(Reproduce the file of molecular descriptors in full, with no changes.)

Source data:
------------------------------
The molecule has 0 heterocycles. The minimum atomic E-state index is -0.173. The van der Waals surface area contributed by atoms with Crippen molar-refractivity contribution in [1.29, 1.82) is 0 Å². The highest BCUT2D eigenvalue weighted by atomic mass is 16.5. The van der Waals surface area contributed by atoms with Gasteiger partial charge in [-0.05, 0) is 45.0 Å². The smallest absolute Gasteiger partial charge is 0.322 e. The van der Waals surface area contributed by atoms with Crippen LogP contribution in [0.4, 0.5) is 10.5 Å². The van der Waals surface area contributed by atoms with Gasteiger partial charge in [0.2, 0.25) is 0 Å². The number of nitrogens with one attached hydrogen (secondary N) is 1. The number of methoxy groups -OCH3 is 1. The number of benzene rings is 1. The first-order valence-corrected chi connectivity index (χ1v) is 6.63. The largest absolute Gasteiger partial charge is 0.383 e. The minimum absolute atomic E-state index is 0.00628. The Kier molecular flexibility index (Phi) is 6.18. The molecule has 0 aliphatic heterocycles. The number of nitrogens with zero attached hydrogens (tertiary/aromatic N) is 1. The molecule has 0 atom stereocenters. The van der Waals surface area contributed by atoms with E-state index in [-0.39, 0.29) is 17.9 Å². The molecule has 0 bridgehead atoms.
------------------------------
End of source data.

The molecule has 0 heterocycles. The minimum atomic E-state index is -0.173. The van der Waals surface area contributed by atoms with Crippen molar-refractivity contribution in [1.29, 1.82) is 0 Å². The highest BCUT2D eigenvalue weighted by atomic mass is 16.5. The van der Waals surface area contributed by atoms with Gasteiger partial charge in [-0.05, 0) is 45.0 Å². The smallest absolute Gasteiger partial charge is 0.322 e. The van der Waals surface area contributed by atoms with Crippen LogP contribution in [0.4, 0.5) is 10.5 Å². The van der Waals surface area contributed by atoms with Gasteiger partial charge in [0.2, 0.25) is 0 Å². The number of nitrogens with one attached hydrogen (secondary N) is 1. The number of methoxy groups -OCH3 is 1. The number of benzene rings is 1. The first-order valence-corrected chi connectivity index (χ1v) is 6.63. The largest absolute Gasteiger partial charge is 0.383 e. The minimum absolute atomic E-state index is 0.00628. The Kier molecular flexibility index (Phi) is 6.18. The molecule has 0 aliphatic heterocycles. The number of nitrogens with zero attached hydrogens (tertiary/aromatic N) is 1. The molecule has 0 atom stereocenters. The van der Waals surface area contributed by atoms with E-state index in [-0.39, 0.29) is 17.9 Å². The molecule has 0 bridgehead atoms.